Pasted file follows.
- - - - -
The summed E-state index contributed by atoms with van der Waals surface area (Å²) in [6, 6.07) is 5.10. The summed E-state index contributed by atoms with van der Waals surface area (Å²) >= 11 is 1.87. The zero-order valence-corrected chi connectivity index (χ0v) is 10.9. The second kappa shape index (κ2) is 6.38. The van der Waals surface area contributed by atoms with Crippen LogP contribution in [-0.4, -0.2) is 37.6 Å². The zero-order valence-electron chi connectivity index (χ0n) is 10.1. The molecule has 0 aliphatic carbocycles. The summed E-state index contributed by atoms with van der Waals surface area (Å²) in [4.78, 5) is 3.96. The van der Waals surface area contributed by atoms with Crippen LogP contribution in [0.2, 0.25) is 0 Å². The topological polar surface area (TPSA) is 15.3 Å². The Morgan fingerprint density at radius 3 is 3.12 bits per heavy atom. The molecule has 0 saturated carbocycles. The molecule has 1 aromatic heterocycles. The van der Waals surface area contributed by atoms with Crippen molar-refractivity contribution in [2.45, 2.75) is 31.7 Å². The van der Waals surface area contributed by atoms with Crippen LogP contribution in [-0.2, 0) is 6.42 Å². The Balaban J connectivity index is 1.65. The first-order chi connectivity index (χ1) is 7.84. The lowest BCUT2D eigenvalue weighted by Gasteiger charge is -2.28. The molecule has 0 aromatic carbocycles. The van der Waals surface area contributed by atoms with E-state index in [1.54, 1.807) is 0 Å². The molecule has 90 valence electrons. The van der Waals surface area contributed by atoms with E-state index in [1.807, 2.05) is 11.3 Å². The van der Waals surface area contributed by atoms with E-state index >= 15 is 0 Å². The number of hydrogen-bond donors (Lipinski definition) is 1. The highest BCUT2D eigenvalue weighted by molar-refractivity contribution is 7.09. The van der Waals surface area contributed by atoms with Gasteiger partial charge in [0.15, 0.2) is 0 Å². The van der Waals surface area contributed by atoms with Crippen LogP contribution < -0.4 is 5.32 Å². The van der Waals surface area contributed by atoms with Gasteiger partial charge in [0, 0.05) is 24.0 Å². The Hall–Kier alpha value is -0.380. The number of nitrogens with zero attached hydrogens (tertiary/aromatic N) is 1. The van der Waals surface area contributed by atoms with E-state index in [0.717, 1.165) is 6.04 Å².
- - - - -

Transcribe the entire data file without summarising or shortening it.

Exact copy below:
The summed E-state index contributed by atoms with van der Waals surface area (Å²) in [6, 6.07) is 5.10. The summed E-state index contributed by atoms with van der Waals surface area (Å²) >= 11 is 1.87. The zero-order valence-corrected chi connectivity index (χ0v) is 10.9. The second kappa shape index (κ2) is 6.38. The van der Waals surface area contributed by atoms with Crippen LogP contribution in [-0.4, -0.2) is 37.6 Å². The zero-order valence-electron chi connectivity index (χ0n) is 10.1. The molecule has 0 aliphatic carbocycles. The summed E-state index contributed by atoms with van der Waals surface area (Å²) in [4.78, 5) is 3.96. The van der Waals surface area contributed by atoms with Crippen LogP contribution in [0.2, 0.25) is 0 Å². The topological polar surface area (TPSA) is 15.3 Å². The Morgan fingerprint density at radius 3 is 3.12 bits per heavy atom. The molecule has 0 saturated carbocycles. The molecule has 1 aromatic heterocycles. The van der Waals surface area contributed by atoms with Crippen molar-refractivity contribution in [2.45, 2.75) is 31.7 Å². The van der Waals surface area contributed by atoms with Crippen LogP contribution in [-0.2, 0) is 6.42 Å². The Balaban J connectivity index is 1.65. The first-order chi connectivity index (χ1) is 7.84. The lowest BCUT2D eigenvalue weighted by Gasteiger charge is -2.28. The molecule has 0 aromatic carbocycles. The van der Waals surface area contributed by atoms with E-state index in [1.54, 1.807) is 0 Å². The molecule has 90 valence electrons. The van der Waals surface area contributed by atoms with E-state index in [1.807, 2.05) is 11.3 Å². The van der Waals surface area contributed by atoms with E-state index >= 15 is 0 Å². The number of hydrogen-bond donors (Lipinski definition) is 1. The highest BCUT2D eigenvalue weighted by molar-refractivity contribution is 7.09. The van der Waals surface area contributed by atoms with Gasteiger partial charge in [0.15, 0.2) is 0 Å². The van der Waals surface area contributed by atoms with Crippen LogP contribution < -0.4 is 5.32 Å². The van der Waals surface area contributed by atoms with Gasteiger partial charge in [0, 0.05) is 24.0 Å². The Hall–Kier alpha value is -0.380. The number of nitrogens with zero attached hydrogens (tertiary/aromatic N) is 1. The van der Waals surface area contributed by atoms with E-state index in [0.717, 1.165) is 6.04 Å².